At present shredded copra is sold in some Persian nut (ājīl, q.v.) shops; fresh whole coconuts are also found. Grated or powdered copra is used in some pastries (in particular, the so-called nān-e nārgīlī). The latest published statistics on the importation of all forms of coconut to Persia are for 1365 Š./1986-87: 8,900 kg from Sri Lanka for a total value of 915,693 rials ($12,200; Edāra-ye Gomrok, 1366 Š./1987, p. 24); those for coconut oil are more recent: In 1368 Š./1989-90, 173,967 and 40,000 kg were imported from Singapore and the Netherlands respectively, at a total cost of 19,322,142 rials ($276,000; Edāra-ye Gomrok, 1368 Š./1989-90, p. 25).
Beginning in the 17th century the tough, waterproof coconut shells (endocarps), from the inside of which the putrescible “meat” had been carefully removed, were used as bases for water pipes, which were thus called nārgīla (> Eng. narg(h)ile), a term now replaced by qalyān (or ḡalyān). The method of preparing the shells for this purpose has been described by ʿAqīlī (p. 858).
The term nārgīl has also been applied to the curious huge two-lobed fruit of another palm, formerly considered a species of Cocos (i.e., C. seychellarum, etc.) but later reclassified as Lodoicea seychellarum Labill., which grows only in the Seychelles in the Indian Ocean. This fruit was called nārgīl-e daryāʾī (marine coconut) in Persian and “sea coconut” or “coco-de-mer” in English because, before the discovery of those islands in 1743, specimens were frequently found floating in the sea or were washed ashore. Along with extravagant speculations about their origin, fantastic medicinal virtues (aphrodisiac, alexipharmic, etc.) were attributed to them (see Tonokābonī, p. 836, s.v. nārjīl-e baḥrī; and especially ʿAqīlī, pp. 858-59). The two navicular lobes, after being husked, cut apart, and emptied of their thick meat, were (and still are) used on the Indian subcontinent as water vessels and to make water bowls for fakirs and kaškūls (begging bowls) for dervishes (q.v.). The latter consider water from their kaškūls as antidotes for poison, obviously a remnant of belief in the alexipharmic properties of the sea coconut.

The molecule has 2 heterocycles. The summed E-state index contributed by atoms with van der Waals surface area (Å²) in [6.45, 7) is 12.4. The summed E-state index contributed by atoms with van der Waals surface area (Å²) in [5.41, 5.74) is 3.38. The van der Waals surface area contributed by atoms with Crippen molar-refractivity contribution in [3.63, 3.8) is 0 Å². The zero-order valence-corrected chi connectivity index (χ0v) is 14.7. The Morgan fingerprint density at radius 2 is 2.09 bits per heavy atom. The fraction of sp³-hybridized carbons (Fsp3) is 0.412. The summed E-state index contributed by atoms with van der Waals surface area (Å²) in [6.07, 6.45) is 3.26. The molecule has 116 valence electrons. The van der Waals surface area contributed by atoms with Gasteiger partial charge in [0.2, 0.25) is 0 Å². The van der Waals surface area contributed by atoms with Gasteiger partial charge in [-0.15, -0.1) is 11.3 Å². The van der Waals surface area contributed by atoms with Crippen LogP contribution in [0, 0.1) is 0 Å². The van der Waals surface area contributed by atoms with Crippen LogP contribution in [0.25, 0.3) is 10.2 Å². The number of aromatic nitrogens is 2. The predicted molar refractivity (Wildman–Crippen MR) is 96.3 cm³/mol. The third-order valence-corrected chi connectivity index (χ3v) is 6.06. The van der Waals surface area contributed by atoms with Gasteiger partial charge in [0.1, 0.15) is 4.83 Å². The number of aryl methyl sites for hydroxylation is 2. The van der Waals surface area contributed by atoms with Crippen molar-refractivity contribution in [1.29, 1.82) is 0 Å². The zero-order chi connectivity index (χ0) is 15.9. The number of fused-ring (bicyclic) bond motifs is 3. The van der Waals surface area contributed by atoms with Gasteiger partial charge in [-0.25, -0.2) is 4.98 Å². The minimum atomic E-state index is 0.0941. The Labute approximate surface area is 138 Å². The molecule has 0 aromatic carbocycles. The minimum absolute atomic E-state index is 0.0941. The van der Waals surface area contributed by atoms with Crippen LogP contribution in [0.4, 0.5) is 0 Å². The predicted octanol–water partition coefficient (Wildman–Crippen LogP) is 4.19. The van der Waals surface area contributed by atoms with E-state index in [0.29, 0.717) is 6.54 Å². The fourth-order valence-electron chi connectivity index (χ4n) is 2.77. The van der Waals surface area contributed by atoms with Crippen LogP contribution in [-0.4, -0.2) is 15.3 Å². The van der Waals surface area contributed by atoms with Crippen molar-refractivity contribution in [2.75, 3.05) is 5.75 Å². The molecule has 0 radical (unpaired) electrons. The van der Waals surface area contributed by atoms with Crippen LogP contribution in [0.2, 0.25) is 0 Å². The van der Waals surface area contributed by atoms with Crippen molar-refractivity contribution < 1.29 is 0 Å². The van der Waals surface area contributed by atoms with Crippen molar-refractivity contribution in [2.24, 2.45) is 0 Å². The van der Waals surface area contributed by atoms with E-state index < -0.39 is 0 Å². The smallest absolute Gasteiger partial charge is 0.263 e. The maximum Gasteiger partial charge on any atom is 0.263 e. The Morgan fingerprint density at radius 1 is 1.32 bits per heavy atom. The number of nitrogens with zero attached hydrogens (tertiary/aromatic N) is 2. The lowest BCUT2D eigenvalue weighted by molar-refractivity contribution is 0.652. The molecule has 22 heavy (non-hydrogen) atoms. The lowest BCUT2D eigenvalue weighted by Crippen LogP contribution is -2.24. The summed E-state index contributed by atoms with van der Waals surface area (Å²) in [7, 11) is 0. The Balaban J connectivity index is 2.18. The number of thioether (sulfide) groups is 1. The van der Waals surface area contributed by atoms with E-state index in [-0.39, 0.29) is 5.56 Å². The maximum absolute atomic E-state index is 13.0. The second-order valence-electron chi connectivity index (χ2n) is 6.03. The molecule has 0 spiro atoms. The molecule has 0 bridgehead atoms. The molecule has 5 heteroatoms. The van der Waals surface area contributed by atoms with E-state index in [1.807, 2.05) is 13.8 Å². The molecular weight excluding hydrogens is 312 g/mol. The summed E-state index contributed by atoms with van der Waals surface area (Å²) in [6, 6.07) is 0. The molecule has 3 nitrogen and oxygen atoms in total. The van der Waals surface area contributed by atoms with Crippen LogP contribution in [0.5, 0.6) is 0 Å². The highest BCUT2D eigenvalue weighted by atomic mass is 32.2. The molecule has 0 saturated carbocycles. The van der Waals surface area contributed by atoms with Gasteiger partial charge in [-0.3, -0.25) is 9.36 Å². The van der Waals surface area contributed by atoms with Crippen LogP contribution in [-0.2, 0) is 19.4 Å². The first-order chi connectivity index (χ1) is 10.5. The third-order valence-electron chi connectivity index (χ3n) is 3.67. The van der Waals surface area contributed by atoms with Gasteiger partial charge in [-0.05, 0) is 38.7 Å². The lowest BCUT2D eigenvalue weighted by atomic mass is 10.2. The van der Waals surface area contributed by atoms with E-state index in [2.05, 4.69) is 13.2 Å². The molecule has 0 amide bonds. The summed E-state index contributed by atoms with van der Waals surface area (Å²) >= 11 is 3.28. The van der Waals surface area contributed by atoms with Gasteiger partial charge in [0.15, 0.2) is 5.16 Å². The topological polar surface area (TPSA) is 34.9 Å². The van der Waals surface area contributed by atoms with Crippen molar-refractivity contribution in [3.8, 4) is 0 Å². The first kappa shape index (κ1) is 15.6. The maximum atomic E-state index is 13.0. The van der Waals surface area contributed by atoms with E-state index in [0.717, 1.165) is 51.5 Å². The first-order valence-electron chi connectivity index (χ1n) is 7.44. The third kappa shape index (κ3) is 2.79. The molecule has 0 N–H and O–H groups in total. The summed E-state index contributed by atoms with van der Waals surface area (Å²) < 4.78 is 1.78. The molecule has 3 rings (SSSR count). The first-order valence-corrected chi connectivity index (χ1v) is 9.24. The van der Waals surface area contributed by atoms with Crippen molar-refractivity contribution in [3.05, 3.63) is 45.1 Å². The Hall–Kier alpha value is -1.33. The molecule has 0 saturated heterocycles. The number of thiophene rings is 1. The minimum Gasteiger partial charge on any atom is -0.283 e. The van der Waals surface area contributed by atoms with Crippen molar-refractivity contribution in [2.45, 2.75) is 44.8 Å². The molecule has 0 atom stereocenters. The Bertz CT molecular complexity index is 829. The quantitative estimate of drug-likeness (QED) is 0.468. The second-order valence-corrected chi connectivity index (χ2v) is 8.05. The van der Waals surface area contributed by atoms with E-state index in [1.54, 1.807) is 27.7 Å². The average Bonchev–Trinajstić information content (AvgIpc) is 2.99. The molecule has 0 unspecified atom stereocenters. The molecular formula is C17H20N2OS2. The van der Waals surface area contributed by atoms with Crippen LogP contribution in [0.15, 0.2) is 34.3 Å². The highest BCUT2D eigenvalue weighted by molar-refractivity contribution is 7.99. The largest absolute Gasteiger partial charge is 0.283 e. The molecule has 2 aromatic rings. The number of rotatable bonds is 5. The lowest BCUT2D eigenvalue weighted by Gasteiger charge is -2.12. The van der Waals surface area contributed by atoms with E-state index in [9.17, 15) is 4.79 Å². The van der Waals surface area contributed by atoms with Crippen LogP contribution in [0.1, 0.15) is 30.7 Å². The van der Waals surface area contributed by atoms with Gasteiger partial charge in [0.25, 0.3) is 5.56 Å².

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W. Dymock et al., Pharmacographia Indica . . . , 3 vols., London, 1890-93.
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Edāra-ye Gomrok-e . . . Īrān, Sāl-nāma-ye āmār-e bāzargānī-e ḵārejī-e . . . Īrān, 1365 Š./1986-87, Tehran, 1366 Š./1987; 1368 Š./1989-90, Tehran, 1369 Š./1990.
G. Ferrand, comp. and tr., Relations de voyages et textes géographiques arabes, persans et turks, relatifs à l’Extrême-Orient du VIIIe au XVIIIe siècles, 2 vols., Paris, 1913-14.
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D. Monchi-zadeh, ed. and tr., Xusrō ī kavātān ut rētak, in Monumentum Georg Morgenstierne II, Acta Iranica 22, Leiden, 1982, pp. 47-91.
ʿAlī b. Sahl Ṭabarī, Ferdaws al-ḥekma, ed. M. L. Siddiqi, Berlin, 1928.
Moḥammad-Moʾmen Ḥosaynī Tonokābonī (Ḥakīm Moʾmen), Toḥfat al-moʾmenīn (Toḥfa-ye Ḥakīm Moʾmen), Tehran, n.d. [1360 Š./1981?].
J. M. Unvala, ed. and tr., The Pahlavi Text “King Husrav and His Boy,” Paris, n.d.
H. Yule and A. C. Burnell, Hobson-Jobsoṇ . . . , ed. W. Crooke, London, 1903.
Originally Published: December 15, 1992
Last Updated: October 26, 2011
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Vol. V, Fasc. 8, pp. 882-883